As part of She’s Right’s participation in 16 days of activism to end violence against women, each article will be dedicated to a New Zealand woman who has lost her life due to gender-based violence. This article is dedicated to Crystal-Lee Selwyn, killed by a man on 26 November 2019 at the age of 38.
By Patrick McTague.
Edited by Jessica Sutton.
Your bubble may be holding you back and you don’t even know it.
I have always, as far as I can remember believed in equality for all. However, I used to know little to nothing about the struggles for that equality, historical and present day. This inevitably led to some problematic views which were pervasive throughout my early twenties.
I used to think that a merit-based hiring and promotion system was the most equal process of employment. It never crossed my mind that the system might be used to conceal gender-bias, either by subconsciously designating “merits” which favour traditionally male attributes, while dismissing typically female attributes; or employers insisting that their merit-based system is free from bias, even while statistics show they favour male employees.
I used to know that there was a gender pay gap, but never understood its machinations and implications as I hadn’t experienced it in my own workplace. I also never understood how much higher the cost of living is for women, from the cost of tampons and pads that men don’t need, to the price of birth control (remembering that men are not the ones who would have to carry a pregnancy), to everyday items at the supermarket. These things can add up, on average to US$1,351 a year.
I used to know that women were harassed more than men in everyday society, but I never knew that almost every woman I know has been cat-called, groped, outright assaulted, or harassed by men in some way.
My thoughts and ideas were moulded by my environment, I was surrounded by cis, middle-class, straight, white, men and thought like an empathetic but ignorant typical cis, middle-class, straight, white, man.
It wasn’t until my circle of people grew more diverse, and my media consumption evolved, that my thoughts and ideas, my entire mindset, began to change. I’ve always been good at listening to people, so when the people I was listening to were talking about experiences I’ve never had, challenges I’ve never faced, or ideas I’ve never considered, my mind was opened and my pervasive ignorance was brought to light. It wasn’t until I was faced with overwhelming, personal, evidence that I had been living in a bubble, that I could escape it and start being a true ally.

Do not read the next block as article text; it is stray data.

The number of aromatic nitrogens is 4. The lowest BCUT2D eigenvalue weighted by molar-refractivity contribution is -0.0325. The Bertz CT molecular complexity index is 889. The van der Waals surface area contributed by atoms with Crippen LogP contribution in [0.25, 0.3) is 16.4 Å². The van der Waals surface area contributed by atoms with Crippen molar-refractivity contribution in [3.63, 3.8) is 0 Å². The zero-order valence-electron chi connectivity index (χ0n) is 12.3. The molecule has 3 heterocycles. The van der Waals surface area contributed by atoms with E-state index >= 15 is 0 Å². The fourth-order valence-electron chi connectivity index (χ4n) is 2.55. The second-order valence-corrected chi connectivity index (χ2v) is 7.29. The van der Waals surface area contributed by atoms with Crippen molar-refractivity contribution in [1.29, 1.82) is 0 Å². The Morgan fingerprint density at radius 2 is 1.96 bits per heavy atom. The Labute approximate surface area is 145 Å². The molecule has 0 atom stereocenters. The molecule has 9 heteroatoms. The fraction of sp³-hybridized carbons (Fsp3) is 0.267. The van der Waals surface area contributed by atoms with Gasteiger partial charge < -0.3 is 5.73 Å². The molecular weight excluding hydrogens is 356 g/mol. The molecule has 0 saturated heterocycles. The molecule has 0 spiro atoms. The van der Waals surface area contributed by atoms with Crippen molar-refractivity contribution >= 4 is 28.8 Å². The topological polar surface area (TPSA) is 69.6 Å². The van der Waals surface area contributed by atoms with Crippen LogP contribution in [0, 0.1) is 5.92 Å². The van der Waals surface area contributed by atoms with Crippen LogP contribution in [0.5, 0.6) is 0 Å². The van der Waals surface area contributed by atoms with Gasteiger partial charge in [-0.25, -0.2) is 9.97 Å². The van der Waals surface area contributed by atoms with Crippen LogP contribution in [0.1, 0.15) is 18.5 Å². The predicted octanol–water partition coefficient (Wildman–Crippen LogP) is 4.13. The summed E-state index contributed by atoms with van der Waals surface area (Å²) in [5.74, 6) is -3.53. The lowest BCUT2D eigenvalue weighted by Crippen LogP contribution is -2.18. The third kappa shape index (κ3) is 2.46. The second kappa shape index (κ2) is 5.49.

Now, when people talk about the patriarchy, I don’t get defensive or offended. I realise that knowing there is a system in place which benefits men and keeps women down is not an attack on men, it’s an open-eyed look at the realities of challenges facing women in society.
Generalisations about men do not offend me. I don’t take them personally; I assume that I am not being included in said generalisation for the most part. It’s a simple truth that people generalise because it provides an easier way to make a point. So, I can look at a generalisation such as “men are always trying to grope you when you’re dancing” and realise this is simply a reflection of the speaker’s life. They are often being groped when dancing and it is always men who are doing so. I don’t see this as an attack on men that I would need to defend with a “not all men” comment. I see it as a sad insight into our society that some men are consistently harassing this person. Their comments shouldn’t be dismissed, they should be heard, believed, and treated with respect.
Everyone has biases, everyone makes assumptions, and everyone generalises. I still have all of these things, I’m very aware of that; I’m not even close to perfect and I’m more flawed than a lot of people. All I can do is try to make the world a better place for those people who face more challenges in everyday life than I do. I am actively trying to learn about, and bring awareness to, these challenges for women, from the pink tax to the pandemic of gender-based violence. I am working to put women first, in the same way that men are put first in society by default. It doesn’t take a lot of effort to start raising awareness, and it doesn’t cost anything to do, but I feel a much better, more whole, person for it. I would encourage every man reading this to try to learn something new about your own privilege, and the challenges women face, in everyday life. Read a book, search online, or just talk to a woman in your life, and you will realise how easily you can pop your own bubble and start making a difference.
 Caroline Criado Perez Invisible Women: Exposing Data Bias in a World Designed for Men (Penguin Random House UK, London, 2019) Chapter 4.